Made in Germany: Innovative chemical and pharmaceutical industry
The Long History of German Inventions in Everyday Use
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Germany is a leading location in the chemicals and pharmaceutical industry with a long history. Many groundbreaking inventions in this field come from Germany. In terms of revenues, the German chemical and pharmaceutical industry is by far the largest European chemical and pharmaceutical industry and the fourth-largest worldwide.
German Inventions in Everyday Use
Did you already brush your teeth today? Then congratulations, you just had your first contact with Germany this morning! Why? The German pharmacists Ottomar von Mayenburg developed toothpaste as we know it today in a small laboratory above his pharmacy in Dresden. Though traditional formulas of pumice and vinegar had existed since Ancient Egypt, von Mayenburg worked to create something more user-friendly. In 1907 he experimented with tooth powders, essential oils and mouth washes. What he came up with was a toothpaste he named Chlorodont with a little peppermint added for a good taste. He also invented the squeezable, flexible metal tubes that we all use today.
Another question: Do you use Aspirin from time to time against headaches? Then you have – again – a German creation in your pocket! Known as the white wonder, Aspirin was developed by a young chemist named Felix Hoffmann in 1897 for the German pharmaceutical company Bayer. It was the first effective pain remedy to have few side effects. Aspirin is still one of the most common drugs in use worldwide for treating pain, fever and inflammation. No longer produced only by Bayer, about 12,000 of the 50,000 tons of Aspirin produced annually still come from Bayer.
If you are wearing glasses, you probably fall back to contact lenses from time to time. You will already suspect it: they were invented in Germany in 1887. The German ophthalmologist Dr. Adolf Gaston Eugen Fick first fitted rabbits with the lenses, and later made them for humans. Made from heavy brown glass 18-21mm in diameter, they could be worn only for few hours at a time.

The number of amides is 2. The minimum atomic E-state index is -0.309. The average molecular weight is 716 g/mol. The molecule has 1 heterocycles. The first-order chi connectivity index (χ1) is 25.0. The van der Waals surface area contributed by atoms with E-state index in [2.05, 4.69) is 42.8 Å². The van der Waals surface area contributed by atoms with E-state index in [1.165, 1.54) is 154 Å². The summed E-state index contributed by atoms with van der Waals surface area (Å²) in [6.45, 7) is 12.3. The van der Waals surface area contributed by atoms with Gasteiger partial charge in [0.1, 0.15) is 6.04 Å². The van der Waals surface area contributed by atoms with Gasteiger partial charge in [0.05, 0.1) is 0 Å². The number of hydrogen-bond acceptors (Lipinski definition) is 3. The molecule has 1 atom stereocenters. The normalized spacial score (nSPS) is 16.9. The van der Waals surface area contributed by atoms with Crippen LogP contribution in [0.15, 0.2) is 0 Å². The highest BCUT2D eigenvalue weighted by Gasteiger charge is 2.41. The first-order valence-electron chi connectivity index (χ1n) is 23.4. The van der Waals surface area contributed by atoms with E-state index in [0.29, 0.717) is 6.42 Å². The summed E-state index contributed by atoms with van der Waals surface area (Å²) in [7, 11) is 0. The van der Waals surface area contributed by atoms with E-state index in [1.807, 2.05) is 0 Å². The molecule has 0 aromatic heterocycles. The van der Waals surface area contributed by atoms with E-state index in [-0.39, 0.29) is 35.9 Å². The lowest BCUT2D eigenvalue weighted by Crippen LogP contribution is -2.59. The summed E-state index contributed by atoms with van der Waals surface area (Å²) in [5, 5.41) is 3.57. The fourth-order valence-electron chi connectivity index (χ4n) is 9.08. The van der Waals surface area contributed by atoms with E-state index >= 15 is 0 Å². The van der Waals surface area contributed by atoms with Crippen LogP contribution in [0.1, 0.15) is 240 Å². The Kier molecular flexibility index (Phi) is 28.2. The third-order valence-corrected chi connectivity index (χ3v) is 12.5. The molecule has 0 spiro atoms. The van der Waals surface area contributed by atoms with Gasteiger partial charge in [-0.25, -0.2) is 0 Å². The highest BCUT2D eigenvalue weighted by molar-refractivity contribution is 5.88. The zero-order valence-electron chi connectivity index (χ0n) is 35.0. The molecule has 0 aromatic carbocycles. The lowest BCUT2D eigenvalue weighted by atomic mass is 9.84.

Have you ever associated these inventions with Germany? Nowadays, the chemical-pharmaceutical industry is a key industry in Germany.
The German chemical-pharmaceutical industry is Number 1 in Europe
With chemical parks, innovative small companies and a network of internationally respected research institutes, Germany is a leading location in this industry. In addition, with its wide range of products and high number of innovations, the German chemical-pharmaceutical industry is a major supplier for other industries and competitive internationally. In terms of investment and revenues, as well as applications for research and development, Germany is number 1 in Europe and number 4 worldwide.
Besides the industry is an important provider of impulses for the economy in Germany. With its investments and know-how, the industry continually generates further developments in industrial processing sectors. The German chemicals industry benefits from highly qualified staff, high levels of innovation and a strong research and development sector. Within the EU, Germany is the largest individual market for biopharmaceuticals, and ranks second in the world behind the USA. It also has proportionally more scientists with a PhD than the USA.
Benefit from the Expertise in chemicals and pharmaceuticals
Stimulating venues for business events are provided by internationally acclaimed scientific institutions such as the German Research Foundation, the Helmholtz Society, the Fraunhofer Institute, the Leibniz Association and the Max Planck Institute. Centres of expertise for chemicals and pharmaceuticals you could find all over Germany, e. g. in the area of Cologne, Dusseldorf, Münster, Frankfurt am Main, Mainz, Heidelberg, Mannheim, Karlsruhe, Dresden and Weimar. Use the local Expertise for your next event and find the right experts on site.
So maybe you think of Germany when planning your next event within a chemical and pharmaceutical context. Anyway, see you tonight, when you are brushing your teeth!
- Helmholtz Centre for Infection Research
- The National Metrology Institute of Germany (Physikalisch-Technische-Bundesanstalt)
(Please contact the Weimar GmbH directly: Mrs Christiane Bock, email@example.com Telefon: +49(0)3643 745 316)